With shoppers spending more time at home, and on social media, the opportunities to discover the brand skyrocketed. Social media buzz around Hill House Home’s nap dress between July and September was up 780 percent year on year, according to Trendalytics data.
Mintel’s DeSalva Kahler notes the brand’s savvy social media presence, buoyed by founder Nell Diamond, who recently gave birth to twins and documented her birth journey for her 46,000 followers — more often than not, wearing her own nap dress.
“It’s a marketing plan without being a marketing plan, showing: I’m wearing these clothes, I’m comfortable and nursing twins at home,” said DeSalva Kahler. “Something we see more and more is that consumers really want to connect to the brand, not just the product. I would believe that is also benefiting the popularity of Hill House right now.”
Today the brand does do some paid marketing, and its products are shoppable on Instagram. Yet word of mouth between friends remains a powerful acquisition tool, said Diamond.
“When I think about the kind of virality of the nap dress, it's a virality that is happening on group texts of like six or seven girlfriends who went to university together or middle school together or work together: that's where the magic is happening,” she said. “It's not necessarily in these paid ads.”
It’s a rare and covetable attribute for a direct-to-consumer brand, said Meghan Cross Breeden, partner at Amplifyher Ventures, which invested in the brand’s seed round last year. For many direct-to-consumer brands, Cross Breeden sees 40 cents for every VC dollar raised go straight to Facebook and Google advertising.
“Hill House Home is very different, because [it] has been able to generate this flywheel effect of community and engagement,” she said. “I think you really see that in the effect of the nap dress.”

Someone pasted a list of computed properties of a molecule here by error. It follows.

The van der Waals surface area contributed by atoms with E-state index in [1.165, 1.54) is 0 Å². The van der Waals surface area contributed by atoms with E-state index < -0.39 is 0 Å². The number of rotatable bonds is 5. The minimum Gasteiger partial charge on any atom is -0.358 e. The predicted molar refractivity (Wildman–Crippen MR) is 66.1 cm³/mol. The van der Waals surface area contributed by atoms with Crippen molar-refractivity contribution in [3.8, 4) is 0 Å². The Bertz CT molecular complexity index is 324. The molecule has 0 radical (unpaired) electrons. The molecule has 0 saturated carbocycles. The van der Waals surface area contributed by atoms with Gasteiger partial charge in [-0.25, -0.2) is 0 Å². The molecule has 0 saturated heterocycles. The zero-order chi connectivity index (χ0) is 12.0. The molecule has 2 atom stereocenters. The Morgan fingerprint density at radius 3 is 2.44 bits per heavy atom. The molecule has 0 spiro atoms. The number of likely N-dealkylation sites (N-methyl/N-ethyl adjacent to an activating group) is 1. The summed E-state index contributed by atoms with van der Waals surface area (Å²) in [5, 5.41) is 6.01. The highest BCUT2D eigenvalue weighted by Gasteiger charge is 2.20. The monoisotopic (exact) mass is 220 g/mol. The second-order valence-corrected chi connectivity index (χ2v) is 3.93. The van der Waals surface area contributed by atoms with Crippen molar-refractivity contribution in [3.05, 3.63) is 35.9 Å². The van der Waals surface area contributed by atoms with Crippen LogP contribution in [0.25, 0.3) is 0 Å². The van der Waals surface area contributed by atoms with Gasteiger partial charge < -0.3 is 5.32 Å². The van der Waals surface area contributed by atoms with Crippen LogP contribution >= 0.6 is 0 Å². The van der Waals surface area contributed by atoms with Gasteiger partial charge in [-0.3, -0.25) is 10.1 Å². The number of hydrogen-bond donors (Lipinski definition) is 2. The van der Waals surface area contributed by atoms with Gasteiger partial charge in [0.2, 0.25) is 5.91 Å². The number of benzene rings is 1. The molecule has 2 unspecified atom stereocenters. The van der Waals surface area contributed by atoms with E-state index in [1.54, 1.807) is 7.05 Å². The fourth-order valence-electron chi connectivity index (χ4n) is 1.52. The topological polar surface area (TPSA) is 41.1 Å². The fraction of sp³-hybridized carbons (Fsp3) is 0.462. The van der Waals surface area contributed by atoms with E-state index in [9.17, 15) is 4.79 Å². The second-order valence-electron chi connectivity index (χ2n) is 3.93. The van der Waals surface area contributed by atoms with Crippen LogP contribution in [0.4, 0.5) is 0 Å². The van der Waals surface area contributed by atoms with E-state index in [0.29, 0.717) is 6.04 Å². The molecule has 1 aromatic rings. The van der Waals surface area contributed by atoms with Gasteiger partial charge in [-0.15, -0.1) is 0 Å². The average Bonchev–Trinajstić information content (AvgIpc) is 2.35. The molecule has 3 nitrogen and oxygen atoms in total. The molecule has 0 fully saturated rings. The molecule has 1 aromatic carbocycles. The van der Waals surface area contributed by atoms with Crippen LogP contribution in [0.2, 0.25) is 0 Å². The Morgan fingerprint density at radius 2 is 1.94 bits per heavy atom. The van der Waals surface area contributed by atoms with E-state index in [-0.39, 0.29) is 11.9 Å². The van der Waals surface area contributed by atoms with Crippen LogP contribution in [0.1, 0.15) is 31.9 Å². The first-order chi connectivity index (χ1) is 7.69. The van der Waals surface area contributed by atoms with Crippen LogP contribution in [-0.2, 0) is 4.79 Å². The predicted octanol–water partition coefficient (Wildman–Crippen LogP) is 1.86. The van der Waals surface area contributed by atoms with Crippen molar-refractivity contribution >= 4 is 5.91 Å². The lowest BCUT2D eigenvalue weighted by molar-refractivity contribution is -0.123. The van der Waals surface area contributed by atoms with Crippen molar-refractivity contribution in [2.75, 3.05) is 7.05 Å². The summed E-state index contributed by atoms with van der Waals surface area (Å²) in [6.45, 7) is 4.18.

Hill House Home has been able to generate this flywheel effect of community and engagement. You really see that in the effect of the nap dress.
That’s translated into another highly valuable attribute: nap dress customers are loyal and tend to come back for more. The average nap dress customer owns about three different versions of the frock, according to the brand. Tara Gill, a 40-year-old artist, estimates she owns 17 nap dresses, all varying in colours and prints.
“There's this running joke amongst my friends that I have a nap dress obsession,” she said. "I love the concept of how it is essentially a nightgown, but it's chic enough to wear out.”
Since the pandemic took hold, “I have been living in them,” she said. “I basically wear the same thing every day. It's just a different fabric nap dress.”
But with virality and surging sales comes the risk of oversaturation and waning consumer interest. When lightning strikes, sustaining high levels of demand among fans in a world fuelled by social media, newness and the attendant short attention spans has become harder than ever, whether there’s a pandemic or not. Diamond, however, isn’t hung up on the issue.
“I would be more worried about it if the product felt like a random hit, or if it felt like it was just because of its name...or because of quarantine,” she said. “This is a product that I personally live and breathe and wear every single day. I don’t sit around worrying what our next 10 [hits] are going to be, because I think it’s a product that has real longevity.”